19. We must also respond to the claim that the appellant’s remarks could have the effect of misguiding young people by encouraging them to indulge in premarital sex. This claim is a little far-fetched since the appellant had not 18
directed her remarks towards any individual or group in particular. All that the appellant did was to urge the societal acceptance of the increasing instances of premarital sex when both partners are committed to each other. This cannot be construed as an open endorsement of sexual activities of all kinds. If it were to be considered so, the criminal law machinery would have to take on the unenforceable task of punishing all writers, journalists or other such persons for merely referring to any matter connected with sex in published materials. For the sake of argument, even if it were to be assumed that the appellant’s statements could encourage some people to engage in premarital sex, no legal injury has been shown since the latter is not an offence.
20. “Offence” means `an act or instance of offending’; `commit an illegal act’ and illegal means, `contrary to or forbidden by law’.
“Offence” has to be read and understood in the context as it has been prescribed under the provisions of Sections 40, 41 and 42 IPC which cover the offences punishable under I.P.C. or under special or local law or as defined under Section 2(n) Cr.P.C. or Section 3(38) of the General Clauses Act, 1897 (vide Proprietary Articles Trade 19
Association Vs. Attorney General for Canada AIR 1931 PC 94; Thomas Dana Vs. State of Punjab AIR 1959 SC 375; Jawala Ram & Ors. Vs. The State of Pepsu (now Punjab) & Ors. AIR 1962 SC 1246; and Standard Chartered Bank & Ors. Vs. Directorate of Enforcement & Ors. AIR 2006 SC 1301).
21. While it is true that the mainstream view in our society is that sexual contact should take place only between marital partners, there is no statutory offence that takes place when adults willingly engage in sexual relations outside the marital setting, with the exception of `adultery’ as defined under Section 497 IPC. At this juncture, we may refer to the decision given by this Court in Lata Singh Vs. State of U.P. & Anr., AIR 2006 SC 2522, wherein it was observed that a live-in relationship between two consenting adults of heterogenic sex does not amount to any offence (with the obvious exception of `adultery’), even though it may be perceived as immoral. A major girl is free to marry anyone she likes or “live with anyone she likes”. In that case, the petitioner was a woman who had married a man belonging to another caste and had begun cohabitation with him. The petitioner’s brother had filed a criminal complaint accusing her husband of offences under Sections 366 and 368 IPC, thereby leading to the 20
commencement of trial proceedings. This Court had entertained a writ petition and granted relief by quashing the criminal trial. Furthermore, the Court had noted that `no offence was committed by any of the accused and the whole criminal case in question is an abuse of the process of the Court’.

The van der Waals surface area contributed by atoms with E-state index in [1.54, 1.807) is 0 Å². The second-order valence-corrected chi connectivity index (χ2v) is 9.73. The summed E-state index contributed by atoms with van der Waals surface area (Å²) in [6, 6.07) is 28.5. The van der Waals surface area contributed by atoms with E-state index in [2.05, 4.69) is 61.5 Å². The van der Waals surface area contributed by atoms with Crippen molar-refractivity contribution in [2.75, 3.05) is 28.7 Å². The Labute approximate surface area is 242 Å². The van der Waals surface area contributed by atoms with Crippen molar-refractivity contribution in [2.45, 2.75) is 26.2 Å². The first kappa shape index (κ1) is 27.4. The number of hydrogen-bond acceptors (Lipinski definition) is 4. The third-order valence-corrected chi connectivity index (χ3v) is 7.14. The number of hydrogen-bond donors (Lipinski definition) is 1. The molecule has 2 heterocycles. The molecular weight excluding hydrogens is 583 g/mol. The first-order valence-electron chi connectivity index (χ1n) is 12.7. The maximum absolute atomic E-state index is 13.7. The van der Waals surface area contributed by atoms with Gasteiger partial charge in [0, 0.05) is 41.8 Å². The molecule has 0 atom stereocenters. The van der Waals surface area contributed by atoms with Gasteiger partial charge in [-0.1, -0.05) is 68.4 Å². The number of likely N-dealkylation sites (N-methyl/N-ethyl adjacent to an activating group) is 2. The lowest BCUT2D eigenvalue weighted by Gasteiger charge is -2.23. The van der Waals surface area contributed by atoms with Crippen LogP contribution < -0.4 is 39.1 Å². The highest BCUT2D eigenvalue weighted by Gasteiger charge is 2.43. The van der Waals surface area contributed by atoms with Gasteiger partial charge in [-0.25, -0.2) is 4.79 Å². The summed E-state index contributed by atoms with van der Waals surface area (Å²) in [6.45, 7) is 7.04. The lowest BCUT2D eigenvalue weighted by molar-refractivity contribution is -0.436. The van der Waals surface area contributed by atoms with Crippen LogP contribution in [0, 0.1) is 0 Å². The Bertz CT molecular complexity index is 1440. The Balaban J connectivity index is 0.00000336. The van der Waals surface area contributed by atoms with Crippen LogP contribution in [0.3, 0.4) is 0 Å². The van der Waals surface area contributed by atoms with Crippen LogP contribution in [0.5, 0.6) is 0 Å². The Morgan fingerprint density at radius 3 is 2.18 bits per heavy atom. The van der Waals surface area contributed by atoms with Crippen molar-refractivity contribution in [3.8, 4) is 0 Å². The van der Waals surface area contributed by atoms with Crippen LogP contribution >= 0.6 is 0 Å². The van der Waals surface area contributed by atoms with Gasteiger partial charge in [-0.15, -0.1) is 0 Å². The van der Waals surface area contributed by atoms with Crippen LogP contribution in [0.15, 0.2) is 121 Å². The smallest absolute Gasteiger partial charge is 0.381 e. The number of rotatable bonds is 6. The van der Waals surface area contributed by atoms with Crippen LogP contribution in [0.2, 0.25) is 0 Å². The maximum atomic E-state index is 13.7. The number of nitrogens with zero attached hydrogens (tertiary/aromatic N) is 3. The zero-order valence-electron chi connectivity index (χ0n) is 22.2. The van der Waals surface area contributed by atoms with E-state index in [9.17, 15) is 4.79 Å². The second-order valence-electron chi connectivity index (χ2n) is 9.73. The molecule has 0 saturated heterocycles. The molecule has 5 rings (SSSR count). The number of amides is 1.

22. It would also be instructive to refer to a decision of the House of Lords (U.K.) in Gillick Vs. West Norfolk and Wisbech Area Health Authority, (1985) 3 All ER 402. In that case, mother of a teenage girl had questioned the decision of the National Health Service (NHS) to issue a circular to local area health authorities which contained guidelines for rendering advice about contraceptive methods to girls under the age of 16 years. Objections were raised against this circular on the ground that the health service authorities had no competence to render such advice and that doing so could adversely affect young children while at the same time interfering with parental autonomy in the matter of bringing up children. The majority decision rejected the challenge against the circular by clarifying that the rendering of advice about contraceptive methods and their provision by medical professionals did not amount to a sexual offence. Among the several aspects discussed in 21
that case, it was held that the provision of information about contraceptive facilities to girls under the age of 16 years could not be opposed on the ground that such information could potentially encourage more sexual activity by the teenagers. For the purpose of the present case, this decision supports the reasoning that we must fully understand the context and the purpose for which references to sex have been made in any given setting.
23. We now turn to the question whether the appellant’s remarks could reasonably amount to offence of defamation as defined under Section 499 IPC. In the impugned judgment dated 30.4.2008, the High Court observed that as to whether the appellant could claim a defence against the allegations of defamation was a factual question and thus would be decided by a trial Court. However, even before examining whether the appellant can claim any of the statutory defences in this regard, the operative question is whether the allegations in the impugned complaints support a prima facie case of defamation in the first place. It is our considered view that there is no prima facie case of defamation in the present case. This will become self- evident if we draw attention to the key ingredients of the 22
offence contemplated by Section 499 IPC, which reads as follows:
“499. Defamation.- Whoever, by words either
spoken or intended to be read, or by signs or by visible representations, makes or publishes any imputation concerning any person intending to harm, or knowing or having reason to believe that such imputation will harm, the reputation of such person, is said, except in the cases hereinafter expected, to defame that person.
Explanation 1. – It may amount to defamation to impute anything to a deceased person, if the